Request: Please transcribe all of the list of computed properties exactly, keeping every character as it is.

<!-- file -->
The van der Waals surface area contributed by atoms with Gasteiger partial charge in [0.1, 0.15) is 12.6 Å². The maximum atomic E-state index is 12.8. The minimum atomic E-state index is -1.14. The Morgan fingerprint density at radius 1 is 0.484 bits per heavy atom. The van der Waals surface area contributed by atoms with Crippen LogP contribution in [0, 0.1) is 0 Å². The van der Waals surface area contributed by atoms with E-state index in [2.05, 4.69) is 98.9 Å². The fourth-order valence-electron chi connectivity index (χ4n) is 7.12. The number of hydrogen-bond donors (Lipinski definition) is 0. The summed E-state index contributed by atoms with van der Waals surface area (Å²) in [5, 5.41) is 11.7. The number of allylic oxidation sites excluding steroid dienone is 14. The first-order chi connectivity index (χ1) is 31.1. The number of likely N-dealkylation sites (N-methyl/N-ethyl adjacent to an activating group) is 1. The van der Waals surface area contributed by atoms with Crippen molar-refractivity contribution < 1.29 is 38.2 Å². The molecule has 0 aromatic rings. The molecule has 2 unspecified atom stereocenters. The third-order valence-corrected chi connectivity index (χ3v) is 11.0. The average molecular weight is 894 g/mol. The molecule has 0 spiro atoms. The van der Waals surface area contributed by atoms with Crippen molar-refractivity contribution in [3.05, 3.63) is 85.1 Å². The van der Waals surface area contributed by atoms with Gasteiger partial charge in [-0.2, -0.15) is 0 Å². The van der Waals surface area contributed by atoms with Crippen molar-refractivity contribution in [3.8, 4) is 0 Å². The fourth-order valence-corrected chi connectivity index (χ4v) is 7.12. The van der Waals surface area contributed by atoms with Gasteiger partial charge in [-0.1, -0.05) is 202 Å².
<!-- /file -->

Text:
The van der Waals surface area contributed by atoms with Gasteiger partial charge in [0.1, 0.15) is 12.6 Å². The maximum atomic E-state index is 12.8. The minimum atomic E-state index is -1.14. The Morgan fingerprint density at radius 1 is 0.484 bits per heavy atom. The van der Waals surface area contributed by atoms with Crippen LogP contribution in [0, 0.1) is 0 Å². The van der Waals surface area contributed by atoms with E-state index in [2.05, 4.69) is 98.9 Å². The fourth-order valence-electron chi connectivity index (χ4n) is 7.12. The number of hydrogen-bond donors (Lipinski definition) is 0. The summed E-state index contributed by atoms with van der Waals surface area (Å²) in [5, 5.41) is 11.7. The number of allylic oxidation sites excluding steroid dienone is 14. The first-order chi connectivity index (χ1) is 31.1. The number of likely N-dealkylation sites (N-methyl/N-ethyl adjacent to an activating group) is 1. The van der Waals surface area contributed by atoms with Crippen molar-refractivity contribution < 1.29 is 38.2 Å². The molecule has 0 aromatic rings. The molecule has 2 unspecified atom stereocenters. The third-order valence-corrected chi connectivity index (χ3v) is 11.0. The average molecular weight is 894 g/mol. The molecule has 0 spiro atoms. The van der Waals surface area contributed by atoms with Crippen molar-refractivity contribution in [3.05, 3.63) is 85.1 Å². The van der Waals surface area contributed by atoms with Gasteiger partial charge in [-0.2, -0.15) is 0 Å². The van der Waals surface area contributed by atoms with Crippen molar-refractivity contribution in [3.8, 4) is 0 Å². The fourth-order valence-corrected chi connectivity index (χ4v) is 7.12. The van der Waals surface area contributed by atoms with Gasteiger partial charge in [-0.1, -0.05) is 202 Å².